Crisis sparks biosecurity assessment

The U.S. Department of Agriculture and contract workers conduct cleaning and disinfection as trucks leave a premises. Biosecurity measures were called into question after avian influenza wreaked havoc in the United States last year.  |  USDA photo

In wake of the avian flu pandemic last year, a U.S. expert examines failures in disease management and possible solutions

KANSAS CITY, Mo. — Biosecurity breaches probably caused one of the worst animal disease crises in the United States.

Fast moving outbreaks of highly pathogenic avian influenza in 21 states resulted in the destruction of 50 million turkeys and chickens last year. More cases affecting 400,000 birds were reported in Indiana at the beginning of this year.

The rapid spread of the disease showed increased vulnerability in the animal population, said John Clifford, chief trade adviser for the U.S. Department of Agriculture’s Animal and Plant Health Inspection Service.

As well, porcine epidemic diarrhea and porcine delta corona virus had previously entered the U.S., killing millions of pigs.

The viral roots of these deadly diseases are in Asia, but no one is sure how they got to North America, Clifford said at the National Institute of Animal Agriculture’s April 3-7 annual meeting in Kansas City.

“Did we have good biosecurity? I don’t think so,” Clifford said.

“If we don’t have good biosecurity and we don’t have good traceability in all sectors of the livestock population, we are vulnerable to these types of events.”

Biosecurity and disease management plans need to be updated regularly to deal with known and future issues.

Biosecurity is expensive and inconvenient, said James Roth, director of Iowa State University’s Center for Food Security and Public Health.

Food secure plans have been in the works since 2007 to detect, control and contain a foreign animal disease as soon as possible. The intention is to avoid interruptions in animal movement from farms with no evidence of infection and provide consumers with safe eggs, milk, poultry, beef and pork.

Government, universities and commodity groups test the plans and regularly update them to figure out how to establish quarantine zones and control movement.

Biosecurity is essential to the success of these plans.

“Everyone has to have confidence that producers have sufficient biosecurity to protect their herds or flocks from becoming infected,” Roth said.

Outbreaks of porcine epidemic diarrhea and Seneca Valley virus in pigs and avian influenza in poultry have shaken public confidence in farmers’ ability to keep out serious diseases.

In the case of avian influenza, many feared that backyard flocks would present the greatest risk because they could be exposed to wild birds and other contaminants.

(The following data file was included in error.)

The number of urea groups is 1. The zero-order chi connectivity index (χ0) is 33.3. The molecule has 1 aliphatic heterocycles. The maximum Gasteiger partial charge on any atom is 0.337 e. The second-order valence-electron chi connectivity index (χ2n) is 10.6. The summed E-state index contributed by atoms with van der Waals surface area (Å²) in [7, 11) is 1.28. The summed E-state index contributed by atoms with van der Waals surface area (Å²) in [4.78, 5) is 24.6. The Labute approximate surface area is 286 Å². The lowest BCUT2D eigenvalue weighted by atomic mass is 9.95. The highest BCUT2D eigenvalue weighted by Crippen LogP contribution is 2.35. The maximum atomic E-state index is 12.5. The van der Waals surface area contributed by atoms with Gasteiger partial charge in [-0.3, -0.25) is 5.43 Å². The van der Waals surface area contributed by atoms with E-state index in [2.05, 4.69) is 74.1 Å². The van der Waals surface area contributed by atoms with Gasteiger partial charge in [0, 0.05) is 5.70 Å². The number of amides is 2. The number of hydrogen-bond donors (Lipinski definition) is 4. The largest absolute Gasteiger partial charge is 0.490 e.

However, most of the outbreaks were on large commercial farms with millions of birds in one facility.

“There was something about the biosecurity of those commercial sites that had a really big vulnerability,” Roth said.

Producers have realized their biosecurity deficiencies the hard way.

“A routine level of biosecurity is not sufficient to protect from a newly introduced, highly contagious disease,” he said.

The recent outbreaks have shown that the original biosecurity plans were based on current best practices and did not account for the increased rigour needed for a new contagion.

“Biosecurity only works if everyone on the production site understands the importance of biosecurity and follows it all the time,” he said.

Epidemiology investigations of infected sites checked weather conditions to see if the virus was carried on the wind, but there was no evidence of that, said Brian McCluskey of APHIS.

Commitment to biosecurity plans likely had more to do with disease spread.

“It is difficult to prove which biosecurity practices work best to keep out serious disease,” he said.

A research project that evaluated 81 infected turkey farms in five Midwest states for biosecurity found that most farm sites were free of debris and trash. Workers wore rubber boots, and most had coveralls to be worn exclusively in the barn.

Less than half washed and sprayed vehicles, even though rendering and garbage trucks were more likely to be infected.

Less than half monitored farm visitors or asked them to change clothes.

Less than half of the affected farms did biosecurity audits of any kind. Almost all shared expensive farm equipment.

Most said their poultry houses were bird proof, but investigators routinely saw sparrows and starlings on site.

Other risks included disposing of dead birds within 30 metres of the barns. Proximity to dead bird disposal and litter compost areas are proven risk factors.

This practice was seen during this outbreak and needs to be ad-dressed, said McCluskey.

Biosecurity and the practice of maintaining hazard analysis critical control points programs have a lot in common. Identifying hazards at every site and figuring out controls is something producers can do on their own.

The USDA posted a voluntary biosecurity self-assessment checklist in September that included 12 points to monitor. Biosecurity training material for the poultry industry was published in English and Spanish.

The same approach is coming for dairy, beef and pork.

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